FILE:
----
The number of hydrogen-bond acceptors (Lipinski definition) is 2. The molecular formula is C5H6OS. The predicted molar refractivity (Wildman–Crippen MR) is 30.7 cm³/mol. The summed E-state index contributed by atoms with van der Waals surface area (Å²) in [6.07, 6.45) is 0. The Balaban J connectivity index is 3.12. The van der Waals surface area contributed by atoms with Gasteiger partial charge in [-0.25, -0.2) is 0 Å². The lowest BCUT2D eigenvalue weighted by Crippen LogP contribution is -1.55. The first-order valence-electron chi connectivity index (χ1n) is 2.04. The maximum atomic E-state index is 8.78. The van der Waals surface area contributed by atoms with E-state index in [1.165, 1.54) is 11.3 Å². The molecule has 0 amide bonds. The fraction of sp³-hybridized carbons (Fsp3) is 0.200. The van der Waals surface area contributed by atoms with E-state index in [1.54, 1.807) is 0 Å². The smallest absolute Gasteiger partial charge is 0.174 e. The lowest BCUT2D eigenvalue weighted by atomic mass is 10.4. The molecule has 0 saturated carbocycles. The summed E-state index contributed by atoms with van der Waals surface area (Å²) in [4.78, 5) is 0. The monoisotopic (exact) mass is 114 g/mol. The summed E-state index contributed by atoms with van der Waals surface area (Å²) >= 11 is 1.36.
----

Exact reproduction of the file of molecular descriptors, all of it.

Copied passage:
The number of hydrogen-bond acceptors (Lipinski definition) is 2. The molecular formula is C5H6OS. The predicted molar refractivity (Wildman–Crippen MR) is 30.7 cm³/mol. The summed E-state index contributed by atoms with van der Waals surface area (Å²) in [6.07, 6.45) is 0. The Balaban J connectivity index is 3.12. The van der Waals surface area contributed by atoms with Gasteiger partial charge in [-0.25, -0.2) is 0 Å². The lowest BCUT2D eigenvalue weighted by Crippen LogP contribution is -1.55. The first-order valence-electron chi connectivity index (χ1n) is 2.04. The maximum atomic E-state index is 8.78. The van der Waals surface area contributed by atoms with E-state index in [1.165, 1.54) is 11.3 Å². The molecule has 0 amide bonds. The fraction of sp³-hybridized carbons (Fsp3) is 0.200. The van der Waals surface area contributed by atoms with E-state index in [1.54, 1.807) is 0 Å². The smallest absolute Gasteiger partial charge is 0.174 e. The lowest BCUT2D eigenvalue weighted by atomic mass is 10.4. The molecule has 0 saturated carbocycles. The summed E-state index contributed by atoms with van der Waals surface area (Å²) in [4.78, 5) is 0. The monoisotopic (exact) mass is 114 g/mol. The summed E-state index contributed by atoms with van der Waals surface area (Å²) >= 11 is 1.36.